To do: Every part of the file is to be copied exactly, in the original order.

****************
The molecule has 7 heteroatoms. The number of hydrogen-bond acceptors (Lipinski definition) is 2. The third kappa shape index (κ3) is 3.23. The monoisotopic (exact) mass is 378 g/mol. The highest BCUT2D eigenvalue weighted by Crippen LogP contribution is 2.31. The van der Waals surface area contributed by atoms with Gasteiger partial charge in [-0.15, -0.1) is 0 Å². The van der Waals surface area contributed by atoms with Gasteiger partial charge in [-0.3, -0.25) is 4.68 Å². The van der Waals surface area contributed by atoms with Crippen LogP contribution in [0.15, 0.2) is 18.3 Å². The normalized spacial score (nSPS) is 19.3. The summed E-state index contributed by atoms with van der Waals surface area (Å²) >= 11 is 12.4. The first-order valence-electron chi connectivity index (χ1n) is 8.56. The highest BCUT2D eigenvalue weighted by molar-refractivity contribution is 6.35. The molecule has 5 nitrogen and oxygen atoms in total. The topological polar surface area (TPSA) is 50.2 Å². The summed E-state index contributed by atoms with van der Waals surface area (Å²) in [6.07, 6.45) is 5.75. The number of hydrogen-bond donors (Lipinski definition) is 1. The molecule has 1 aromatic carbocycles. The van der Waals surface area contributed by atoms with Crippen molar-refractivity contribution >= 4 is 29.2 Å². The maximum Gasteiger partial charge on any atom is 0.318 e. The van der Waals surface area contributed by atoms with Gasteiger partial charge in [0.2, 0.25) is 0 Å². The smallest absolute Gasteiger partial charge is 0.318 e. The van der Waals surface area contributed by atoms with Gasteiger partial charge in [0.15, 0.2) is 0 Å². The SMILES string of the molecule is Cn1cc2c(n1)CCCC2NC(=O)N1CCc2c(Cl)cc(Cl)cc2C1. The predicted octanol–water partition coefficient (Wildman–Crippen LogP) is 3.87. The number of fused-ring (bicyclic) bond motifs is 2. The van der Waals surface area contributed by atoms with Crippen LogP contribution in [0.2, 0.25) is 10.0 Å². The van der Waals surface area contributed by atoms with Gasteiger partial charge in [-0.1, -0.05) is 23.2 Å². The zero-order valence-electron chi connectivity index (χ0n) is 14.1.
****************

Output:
The molecule has 7 heteroatoms. The number of hydrogen-bond acceptors (Lipinski definition) is 2. The third kappa shape index (κ3) is 3.23. The monoisotopic (exact) mass is 378 g/mol. The highest BCUT2D eigenvalue weighted by Crippen LogP contribution is 2.31. The van der Waals surface area contributed by atoms with Gasteiger partial charge in [-0.15, -0.1) is 0 Å². The van der Waals surface area contributed by atoms with Gasteiger partial charge in [-0.3, -0.25) is 4.68 Å². The van der Waals surface area contributed by atoms with Crippen LogP contribution in [0.15, 0.2) is 18.3 Å². The normalized spacial score (nSPS) is 19.3. The summed E-state index contributed by atoms with van der Waals surface area (Å²) >= 11 is 12.4. The first-order valence-electron chi connectivity index (χ1n) is 8.56. The highest BCUT2D eigenvalue weighted by molar-refractivity contribution is 6.35. The molecule has 5 nitrogen and oxygen atoms in total. The topological polar surface area (TPSA) is 50.2 Å². The summed E-state index contributed by atoms with van der Waals surface area (Å²) in [6.07, 6.45) is 5.75. The number of hydrogen-bond donors (Lipinski definition) is 1. The molecule has 1 aromatic carbocycles. The van der Waals surface area contributed by atoms with Crippen molar-refractivity contribution >= 4 is 29.2 Å². The maximum Gasteiger partial charge on any atom is 0.318 e. The van der Waals surface area contributed by atoms with Gasteiger partial charge in [0.2, 0.25) is 0 Å². The smallest absolute Gasteiger partial charge is 0.318 e. The van der Waals surface area contributed by atoms with Gasteiger partial charge in [0.15, 0.2) is 0 Å². The SMILES string of the molecule is Cn1cc2c(n1)CCCC2NC(=O)N1CCc2c(Cl)cc(Cl)cc2C1. The predicted octanol–water partition coefficient (Wildman–Crippen LogP) is 3.87. The number of fused-ring (bicyclic) bond motifs is 2. The van der Waals surface area contributed by atoms with Crippen LogP contribution in [0.2, 0.25) is 10.0 Å². The van der Waals surface area contributed by atoms with Gasteiger partial charge in [-0.1, -0.05) is 23.2 Å². The zero-order valence-electron chi connectivity index (χ0n) is 14.1.